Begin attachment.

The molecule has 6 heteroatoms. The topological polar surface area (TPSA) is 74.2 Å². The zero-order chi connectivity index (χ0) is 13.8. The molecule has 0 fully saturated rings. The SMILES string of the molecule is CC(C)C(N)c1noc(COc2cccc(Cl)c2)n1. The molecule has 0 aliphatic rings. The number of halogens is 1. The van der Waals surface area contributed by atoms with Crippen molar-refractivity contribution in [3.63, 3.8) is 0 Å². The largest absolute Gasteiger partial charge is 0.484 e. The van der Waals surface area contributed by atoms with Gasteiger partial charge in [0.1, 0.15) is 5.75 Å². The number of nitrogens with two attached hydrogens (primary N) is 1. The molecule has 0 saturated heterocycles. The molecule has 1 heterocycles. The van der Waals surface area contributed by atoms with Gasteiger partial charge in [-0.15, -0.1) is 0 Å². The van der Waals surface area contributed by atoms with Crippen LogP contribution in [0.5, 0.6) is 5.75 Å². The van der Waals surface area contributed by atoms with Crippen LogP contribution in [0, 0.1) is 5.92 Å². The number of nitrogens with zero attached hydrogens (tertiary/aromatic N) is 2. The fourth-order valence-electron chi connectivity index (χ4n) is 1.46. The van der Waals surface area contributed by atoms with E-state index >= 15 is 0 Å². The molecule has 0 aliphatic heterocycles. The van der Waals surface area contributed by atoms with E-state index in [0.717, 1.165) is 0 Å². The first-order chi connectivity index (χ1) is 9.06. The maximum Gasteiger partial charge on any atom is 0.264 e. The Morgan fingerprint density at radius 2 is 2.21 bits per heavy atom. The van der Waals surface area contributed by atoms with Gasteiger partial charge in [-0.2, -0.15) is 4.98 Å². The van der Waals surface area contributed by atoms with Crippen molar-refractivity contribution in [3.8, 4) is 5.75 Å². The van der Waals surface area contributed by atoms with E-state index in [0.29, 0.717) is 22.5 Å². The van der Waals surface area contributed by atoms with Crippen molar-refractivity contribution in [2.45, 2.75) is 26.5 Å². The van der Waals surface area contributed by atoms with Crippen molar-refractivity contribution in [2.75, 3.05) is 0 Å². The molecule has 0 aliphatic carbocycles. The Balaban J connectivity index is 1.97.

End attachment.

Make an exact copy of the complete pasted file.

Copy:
The molecule has 6 heteroatoms. The topological polar surface area (TPSA) is 74.2 Å². The zero-order chi connectivity index (χ0) is 13.8. The molecule has 0 fully saturated rings. The SMILES string of the molecule is CC(C)C(N)c1noc(COc2cccc(Cl)c2)n1. The molecule has 0 aliphatic rings. The number of halogens is 1. The van der Waals surface area contributed by atoms with Crippen molar-refractivity contribution in [3.63, 3.8) is 0 Å². The largest absolute Gasteiger partial charge is 0.484 e. The van der Waals surface area contributed by atoms with Gasteiger partial charge in [0.1, 0.15) is 5.75 Å². The number of nitrogens with two attached hydrogens (primary N) is 1. The molecule has 0 saturated heterocycles. The molecule has 1 heterocycles. The van der Waals surface area contributed by atoms with Gasteiger partial charge in [-0.15, -0.1) is 0 Å². The van der Waals surface area contributed by atoms with Crippen LogP contribution in [0.5, 0.6) is 5.75 Å². The van der Waals surface area contributed by atoms with Crippen LogP contribution in [0, 0.1) is 5.92 Å². The number of nitrogens with zero attached hydrogens (tertiary/aromatic N) is 2. The fourth-order valence-electron chi connectivity index (χ4n) is 1.46. The van der Waals surface area contributed by atoms with E-state index >= 15 is 0 Å². The molecule has 0 aliphatic heterocycles. The van der Waals surface area contributed by atoms with E-state index in [0.717, 1.165) is 0 Å². The first-order chi connectivity index (χ1) is 9.06. The maximum Gasteiger partial charge on any atom is 0.264 e. The Morgan fingerprint density at radius 2 is 2.21 bits per heavy atom. The van der Waals surface area contributed by atoms with Gasteiger partial charge in [-0.2, -0.15) is 4.98 Å². The van der Waals surface area contributed by atoms with Crippen molar-refractivity contribution in [3.8, 4) is 5.75 Å². The van der Waals surface area contributed by atoms with E-state index in [0.29, 0.717) is 22.5 Å². The van der Waals surface area contributed by atoms with Crippen molar-refractivity contribution in [2.45, 2.75) is 26.5 Å². The van der Waals surface area contributed by atoms with Crippen molar-refractivity contribution in [2.75, 3.05) is 0 Å². The molecule has 0 aliphatic carbocycles. The Balaban J connectivity index is 1.97.